Escape Routes, Self Employment

Charting Your Voyage Out of the Rat Race

It’s all in the finances.

If you want to escape from your day job, all it really takes is an ability to earn more than you can reasonably expect to live on per month. Part of making “The Great Office Escape” is having an understanding of your financial picture, and in order to do this, you need to first figure out your magic financial number.

What is this number for you?

Simple. This number is the after-tax dollar amount you need to earn per month in order to feel comfortable quitting your day job.

Before you just scribble down a number in your head, give this some real thought. Sure, you might be able to get by on $1,700 a month, but will you be able to put money away for savings? What about unexpected expenses? Pick a number that makes you feel that if you earned that corresponding amount monthly for the rest of your life (ignoring inflation) you would feel relatively secure. And when I say relatively secure, don’t factor in potential divorces, volcanic eruptions or catastrophic national financial collapses. Think in terms of today’s scenario, but project it into the future.

Got you number? Good.

Making the Journey

Start small. A business takes time to build, and good business ideas are a dime a dozen. No… actually, good business ideas are a penny per thousand.

The good news is just because your idea has been tried before (a thousand times) doesn’t mean it will not be wildly successful! In the end, it’s far more important to work consistently, develop a good plan and not give up.

Let’s say that you have decided that $2,000 is your magic number. Let’s also say that you have gotten very good at e-commerce (from your day job as an entry-level web designer) and have developed a few good leads through your day job. But it seems like such a lofty goal, reaching $2,000 a month in revenue from clients outside your job and working from home. This is why it’s important to start small.

The First Few Months

You shouldn’t plan on booming overnight success, or even booming success in the first year, especially if you also have a full-time job. There just simply isn’t enough time to make it big right away. But, a little bit can eventually go a long way. The chart on the left represents your financial picture in the next four months after you have your first regular client. It is a graphical representation of your “Great Office Escape.” The orange line is your actual monthly revenue and the purple line at the top is your goal.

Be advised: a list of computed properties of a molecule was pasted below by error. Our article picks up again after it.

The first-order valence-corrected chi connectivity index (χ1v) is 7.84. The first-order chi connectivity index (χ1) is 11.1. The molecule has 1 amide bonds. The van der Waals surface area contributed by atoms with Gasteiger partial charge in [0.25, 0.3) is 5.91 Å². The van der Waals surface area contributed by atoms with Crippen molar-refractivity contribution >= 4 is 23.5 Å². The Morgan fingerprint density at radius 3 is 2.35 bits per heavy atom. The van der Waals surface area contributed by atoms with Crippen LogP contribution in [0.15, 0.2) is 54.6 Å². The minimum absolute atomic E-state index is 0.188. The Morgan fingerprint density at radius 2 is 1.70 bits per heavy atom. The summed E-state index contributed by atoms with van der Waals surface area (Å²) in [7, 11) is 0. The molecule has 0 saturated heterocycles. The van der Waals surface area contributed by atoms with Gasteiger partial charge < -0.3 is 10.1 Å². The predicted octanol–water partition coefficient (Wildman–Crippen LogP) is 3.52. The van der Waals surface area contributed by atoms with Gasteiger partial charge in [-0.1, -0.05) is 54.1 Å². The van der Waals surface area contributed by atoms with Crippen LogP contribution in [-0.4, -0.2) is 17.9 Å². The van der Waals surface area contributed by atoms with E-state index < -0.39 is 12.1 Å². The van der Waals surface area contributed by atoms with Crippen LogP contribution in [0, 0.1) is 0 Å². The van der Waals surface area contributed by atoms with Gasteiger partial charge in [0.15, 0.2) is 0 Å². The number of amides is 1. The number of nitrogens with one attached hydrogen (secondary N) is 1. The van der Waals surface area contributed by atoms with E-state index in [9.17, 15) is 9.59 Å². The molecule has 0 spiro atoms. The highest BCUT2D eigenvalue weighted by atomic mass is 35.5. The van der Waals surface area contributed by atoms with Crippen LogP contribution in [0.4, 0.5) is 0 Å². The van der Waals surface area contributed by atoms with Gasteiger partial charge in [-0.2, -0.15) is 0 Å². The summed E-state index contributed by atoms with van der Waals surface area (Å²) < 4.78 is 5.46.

Sure seems like a long way away, doesn’t it?

Your first client is happy with your work, however, and is more than willing to pay you $200-$300 a month to keep his website and net presence strong. By June, 2010, he refers you to a man who owns a small fishing business (hence the spike in income in July.) The fishing business goes under (no pun intended, I swear!) in late June, so it’s back to your original client only.

These rises and falls in projects and available work when you are starting a business are quite common. You should get used to them.

Things Looking Up

In September you get a referral from the same first client to a small marketing firm in the UK. They decide to hire you on a contract basis, and soon you are getting a lot more work!

In the coming months your workload has increased, but the consistent work from the marketing firm in the UK plus your day job is giving you more work than you know what to do with. Your Saturdays are booked, your girlfriend threatens to leave you and your dog doesn’t get fed.

There is only one option.

One cold, rainy November night in late 2010 you quit your day job. Cold turkey. You have made The Great Office Escape. It was a risk, however, as you now have to rely on your new e-commerce business! Your income immediately drops in November (as evidenced by the chart) but as luck would have it, your company in the UK refers you to another marketing firm in Portland, Oregon. You now have two sources of very steady work, plus many other clients on the side.

The chart below shows your financial progress into 2011. Incredibly, you are making more than your goal by the end of the year, and making more than you did in your day job by April, 2011!

It can be done.

Sometimes it takes a lot longer than this to be successful. Many small businesses (and solopreneur ventures) take years before they provide enough income to escape the rat race. The rewards are well worth it, though.

When I started my web development business two years ago I was making about $200 a month. Now I am earning more than I did in my last 9-to-5 job and have some very steady clients after only a couple of years in the business. If I can do it, so can you!

Recommended

Leave a Comment